We can do a little back-of-the-napkin math. Imagine a game where the average blob is 10 KB, which is quite reasonable if you’re very careful about how you serialize things. You can cram a lot of stuff into 10 KB if you avoid wasting space with strings and 16-byte GUIDs. Of course the serialization itself might need a little CPU time, but if you’re feeling creative you can surely come up with some optimization tricks. For example, your game server session object will probably consist of a bunch of different subsystems that can be serialized independently. You can cache the latest serialization of each of these separately. The final blob will then just be mostly a bunch of data copied from this cache.

You can also do some tricks to reduce how often you save things. For example, different kinds of changes to the player progress can be assigned different priority levels. Looting a rare item could be very high priority, while the player’s position in the world could be very low priority. Now, basically store the priority level of the highest priority change since last save. Use this level to come up with a maximum amount of time since last save allowed. In my current project this technique results in an average of 20-30 seconds between saves. Let’s say 20 seconds to be conservative.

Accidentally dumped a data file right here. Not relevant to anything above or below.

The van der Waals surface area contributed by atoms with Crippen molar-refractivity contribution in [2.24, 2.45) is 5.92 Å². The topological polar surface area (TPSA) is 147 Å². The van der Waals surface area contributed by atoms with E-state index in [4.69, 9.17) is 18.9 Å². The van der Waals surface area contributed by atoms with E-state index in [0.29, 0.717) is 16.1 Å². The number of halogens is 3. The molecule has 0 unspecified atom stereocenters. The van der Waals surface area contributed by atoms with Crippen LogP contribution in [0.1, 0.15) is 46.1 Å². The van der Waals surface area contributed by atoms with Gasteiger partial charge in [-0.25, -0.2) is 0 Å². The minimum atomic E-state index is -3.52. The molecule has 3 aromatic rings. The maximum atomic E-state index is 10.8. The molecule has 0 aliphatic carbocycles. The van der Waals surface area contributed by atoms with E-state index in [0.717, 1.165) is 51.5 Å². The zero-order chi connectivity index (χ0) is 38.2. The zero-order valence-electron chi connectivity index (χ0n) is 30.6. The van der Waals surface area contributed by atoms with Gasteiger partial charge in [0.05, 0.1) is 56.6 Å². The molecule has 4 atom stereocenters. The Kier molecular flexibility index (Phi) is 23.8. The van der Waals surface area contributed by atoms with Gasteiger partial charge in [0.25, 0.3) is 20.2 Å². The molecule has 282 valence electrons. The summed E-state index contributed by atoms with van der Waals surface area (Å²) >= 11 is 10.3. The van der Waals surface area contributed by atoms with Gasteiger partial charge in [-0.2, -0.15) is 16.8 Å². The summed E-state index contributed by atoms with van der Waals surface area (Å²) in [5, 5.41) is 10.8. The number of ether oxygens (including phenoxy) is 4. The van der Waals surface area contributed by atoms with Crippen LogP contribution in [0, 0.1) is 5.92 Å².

10 KB every 20 seconds = 500 bytes/second per client.

A game server with 1000 clients will send 0.5 MB/second back to the central database. This is not something I’d worry too much about. Furthermore, with most cloud providers, network traffic within a data center is very cheap or even free.

My central database is on the other side of the planet